A colleague related the following story: while running errands with her 11- and 7-year-old daughters, a back seat battle began to rage. My colleague’s attempts to diffuse the situation only led to a shouting match about who was to blame for the skirmish. Finally the 11-year-old proclaimed to her sister, “You started it the day you were born and took away Mom’s love!”
This pair of sisters fight frequently, and from their mother’s perspective, part of the reason is that the two have little in common. As it turns out, their situation is not unique.
Despite the fact that siblings are, on average, 50% genetically similar, are often raised in the same home by the same parents, attend the same schools and have many other shared experiences, siblings are often only as similar to each other as they are to children who are growing up across town or even across the country.
So, what is it that makes two siblings from the same family so different?
What makes the difference?
As researchers of sibling and family relationships, we knew that at least one answer to this question comes from theory and data showing that, at least in some families, siblings try to be different from one another, and seek to establish a unique identity and position in their family.
From a child’s perspective, if an older brother excels at school, it may be easier to attract her parents’ attention and praise by becoming a star athlete than by competing with her brother to get the best grades. In this way, even small differences between siblings can become substantial differences over time.
But parents may also play a role. For instance, when parents notice differences between their children, children may pick up on parents’ perceptions and beliefs about those differences. This, in turn, can increase sibling differences.
We wanted to test these ideas to see what makes siblings different. So, we used data from first- and second-born teenage siblings from 388 two-parent families to examine sibling differences in school performance.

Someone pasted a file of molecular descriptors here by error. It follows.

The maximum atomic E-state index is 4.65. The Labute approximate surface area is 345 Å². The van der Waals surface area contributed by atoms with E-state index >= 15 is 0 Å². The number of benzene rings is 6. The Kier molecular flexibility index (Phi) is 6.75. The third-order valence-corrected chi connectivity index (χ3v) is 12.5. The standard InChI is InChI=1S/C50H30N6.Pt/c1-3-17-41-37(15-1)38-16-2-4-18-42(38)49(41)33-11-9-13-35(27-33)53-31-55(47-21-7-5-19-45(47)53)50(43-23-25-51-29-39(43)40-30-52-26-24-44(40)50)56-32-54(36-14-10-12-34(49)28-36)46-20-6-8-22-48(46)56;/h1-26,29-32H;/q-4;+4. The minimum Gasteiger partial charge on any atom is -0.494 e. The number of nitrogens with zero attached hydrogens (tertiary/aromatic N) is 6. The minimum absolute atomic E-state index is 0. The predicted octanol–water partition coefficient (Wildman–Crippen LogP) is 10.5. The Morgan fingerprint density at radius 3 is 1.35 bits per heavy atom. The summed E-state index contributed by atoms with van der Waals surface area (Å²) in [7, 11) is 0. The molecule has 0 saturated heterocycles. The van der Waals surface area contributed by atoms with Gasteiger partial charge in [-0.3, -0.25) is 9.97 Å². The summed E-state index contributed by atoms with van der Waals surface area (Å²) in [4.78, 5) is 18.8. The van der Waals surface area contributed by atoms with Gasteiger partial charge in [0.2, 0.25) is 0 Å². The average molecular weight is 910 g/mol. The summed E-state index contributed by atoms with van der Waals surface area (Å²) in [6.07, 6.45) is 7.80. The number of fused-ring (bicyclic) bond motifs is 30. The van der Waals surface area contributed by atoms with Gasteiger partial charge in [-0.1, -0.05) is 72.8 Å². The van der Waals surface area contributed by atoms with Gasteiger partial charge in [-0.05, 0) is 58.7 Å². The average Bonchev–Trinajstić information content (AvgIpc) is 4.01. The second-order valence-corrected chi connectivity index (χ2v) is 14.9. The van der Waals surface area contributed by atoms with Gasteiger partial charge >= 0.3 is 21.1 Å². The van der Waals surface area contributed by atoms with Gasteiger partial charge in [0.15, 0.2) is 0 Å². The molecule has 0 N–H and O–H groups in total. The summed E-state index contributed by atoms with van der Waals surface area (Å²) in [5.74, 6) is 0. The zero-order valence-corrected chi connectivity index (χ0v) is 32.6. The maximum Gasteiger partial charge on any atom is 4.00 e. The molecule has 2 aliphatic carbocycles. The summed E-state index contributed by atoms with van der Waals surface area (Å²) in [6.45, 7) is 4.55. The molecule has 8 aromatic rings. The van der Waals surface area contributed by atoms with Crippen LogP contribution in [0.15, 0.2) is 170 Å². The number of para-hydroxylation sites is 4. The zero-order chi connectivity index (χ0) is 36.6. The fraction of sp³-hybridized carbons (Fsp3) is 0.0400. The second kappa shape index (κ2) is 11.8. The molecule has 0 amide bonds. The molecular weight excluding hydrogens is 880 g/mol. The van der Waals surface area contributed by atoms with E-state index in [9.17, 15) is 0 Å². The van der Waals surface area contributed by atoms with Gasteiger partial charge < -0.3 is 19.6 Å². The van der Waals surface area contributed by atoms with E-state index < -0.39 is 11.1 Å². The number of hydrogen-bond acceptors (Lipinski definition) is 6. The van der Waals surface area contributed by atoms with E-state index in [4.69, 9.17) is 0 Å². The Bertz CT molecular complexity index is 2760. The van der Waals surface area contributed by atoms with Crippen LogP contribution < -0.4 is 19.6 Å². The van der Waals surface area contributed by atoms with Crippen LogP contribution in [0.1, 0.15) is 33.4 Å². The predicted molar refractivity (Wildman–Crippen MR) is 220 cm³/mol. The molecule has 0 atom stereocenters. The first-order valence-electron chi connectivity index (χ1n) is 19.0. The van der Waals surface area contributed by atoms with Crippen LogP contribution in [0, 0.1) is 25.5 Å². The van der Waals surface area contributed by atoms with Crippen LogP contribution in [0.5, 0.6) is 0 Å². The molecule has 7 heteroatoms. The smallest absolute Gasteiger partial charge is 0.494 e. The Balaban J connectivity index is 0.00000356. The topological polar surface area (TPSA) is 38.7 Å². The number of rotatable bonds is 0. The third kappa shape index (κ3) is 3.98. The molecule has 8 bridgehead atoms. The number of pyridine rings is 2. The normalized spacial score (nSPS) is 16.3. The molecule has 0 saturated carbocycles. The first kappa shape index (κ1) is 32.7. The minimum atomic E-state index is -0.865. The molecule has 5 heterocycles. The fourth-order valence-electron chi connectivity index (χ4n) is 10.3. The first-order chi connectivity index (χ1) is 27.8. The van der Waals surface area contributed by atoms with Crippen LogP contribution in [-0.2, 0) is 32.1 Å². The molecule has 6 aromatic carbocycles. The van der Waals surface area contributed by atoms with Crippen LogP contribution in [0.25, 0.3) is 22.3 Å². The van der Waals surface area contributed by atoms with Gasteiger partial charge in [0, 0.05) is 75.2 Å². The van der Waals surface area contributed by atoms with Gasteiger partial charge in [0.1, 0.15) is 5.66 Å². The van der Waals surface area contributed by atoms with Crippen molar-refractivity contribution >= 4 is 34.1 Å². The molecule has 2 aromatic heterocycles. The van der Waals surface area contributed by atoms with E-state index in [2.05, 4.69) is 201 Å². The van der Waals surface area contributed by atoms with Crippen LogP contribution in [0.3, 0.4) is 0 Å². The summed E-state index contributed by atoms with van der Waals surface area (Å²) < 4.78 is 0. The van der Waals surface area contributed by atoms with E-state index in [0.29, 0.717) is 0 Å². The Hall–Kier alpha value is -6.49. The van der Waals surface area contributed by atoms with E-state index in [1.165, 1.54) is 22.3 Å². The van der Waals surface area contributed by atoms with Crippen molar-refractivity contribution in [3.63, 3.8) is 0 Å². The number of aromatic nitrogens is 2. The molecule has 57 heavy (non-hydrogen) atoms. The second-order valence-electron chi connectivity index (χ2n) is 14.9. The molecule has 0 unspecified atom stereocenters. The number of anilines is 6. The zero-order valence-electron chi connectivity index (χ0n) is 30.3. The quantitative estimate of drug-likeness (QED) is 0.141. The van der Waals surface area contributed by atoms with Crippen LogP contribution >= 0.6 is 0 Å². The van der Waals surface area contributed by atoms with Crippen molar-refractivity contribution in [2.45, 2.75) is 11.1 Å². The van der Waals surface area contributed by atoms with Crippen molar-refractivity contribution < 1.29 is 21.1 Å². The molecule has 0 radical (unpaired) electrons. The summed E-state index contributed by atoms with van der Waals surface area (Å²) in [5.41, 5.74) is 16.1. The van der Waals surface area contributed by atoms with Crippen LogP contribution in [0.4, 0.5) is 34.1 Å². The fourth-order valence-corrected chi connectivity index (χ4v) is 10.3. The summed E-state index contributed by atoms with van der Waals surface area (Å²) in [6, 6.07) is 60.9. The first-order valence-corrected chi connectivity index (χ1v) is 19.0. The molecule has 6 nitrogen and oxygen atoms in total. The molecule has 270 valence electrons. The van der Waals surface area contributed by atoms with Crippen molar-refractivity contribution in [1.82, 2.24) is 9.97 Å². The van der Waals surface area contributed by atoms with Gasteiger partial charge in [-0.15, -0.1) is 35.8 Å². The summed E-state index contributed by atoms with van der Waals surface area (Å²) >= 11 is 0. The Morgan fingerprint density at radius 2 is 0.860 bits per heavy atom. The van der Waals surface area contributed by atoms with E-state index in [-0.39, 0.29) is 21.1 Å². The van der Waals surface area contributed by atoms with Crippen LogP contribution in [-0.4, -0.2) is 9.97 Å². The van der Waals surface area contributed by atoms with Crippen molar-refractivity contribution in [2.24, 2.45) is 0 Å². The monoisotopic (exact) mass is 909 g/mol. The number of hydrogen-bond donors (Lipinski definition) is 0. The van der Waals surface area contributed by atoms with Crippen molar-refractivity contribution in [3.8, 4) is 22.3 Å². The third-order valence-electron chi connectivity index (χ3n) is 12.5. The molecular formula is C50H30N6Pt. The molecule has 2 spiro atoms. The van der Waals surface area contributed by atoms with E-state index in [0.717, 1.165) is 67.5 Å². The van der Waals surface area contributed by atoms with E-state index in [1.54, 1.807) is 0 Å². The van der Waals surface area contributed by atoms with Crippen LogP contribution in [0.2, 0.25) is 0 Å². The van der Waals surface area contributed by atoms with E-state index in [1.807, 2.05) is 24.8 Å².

We asked mothers and fathers to report on whether they thought the two siblings differed in their academic abilities, and if so, which sibling was more capable. We also collected school grades from both siblings’ report cards.
Preference for the firstborn
Our analyses showed some interesting results: parents tended to believe that the older sibling was better in school. This was even when older siblings did not actually receive better grades, on average.
This may be a product of parents having greater expectations for firstborns or that, at any given time, the older sibling is undertaking more advanced school work.
There was, however, an exception to this pattern: in families with older brothers and younger sisters, parents rated the younger sibling as being more capable. In fact, in those families, younger sisters received better grades than their older brothers.
Our findings also showed that it was not sibling differences in school grades that predicted parents’ ratings of their children’s abilities. Rather, parents’ beliefs about differences in their children’s abilities predicted later sibling differences in school grades.
In other words, when parents believed one child was more capable than the other, that child’s school grades improved more over time than their sibling’s.
Although we expected that children’s school grades and parents’ beliefs about their children’s relative abilities would be mutually influential, it turned out that parents’ beliefs did not change much over their children’s teenage years.
Instead, sibling differences in school grades did change, and were predicted by parents’ beliefs. In this way, parents’ beliefs about differences between their children may encourage the development of actual sibling difference.
The above comment by an 11-year-old highlights that children are sensitive to their place and value in the family – relative to those of their siblings. Parents may strive to show their love for their children, but they also should be aware that small differences in how they treat their children can have large effects – including on their children’s development and adjustment, and also on the sibling relationship.
Indeed, some research suggests that sibling conflict arises when children try to be different from their siblings.
My colleague may be correct that her daughters fight frequently because they have nothing in common. But their conflicts may also be motivated by her daughters' perception that their differences started on the day her sister was born “and took away Mom’s love.”
Susan M McHale receives funding from: The research described in this report was funded by Eunice Kennedy Shriver National Institute for Child Health and Human Development, R01-HD32336, Susan M. McHale & Ann C. Crouter, Co-Principal Investigators
Alex Jensen does not work for, consult to, own shares in or receive funding from any company or organisation that would benefit from this article, and has no relevant affiliations.
Authors: The Conversation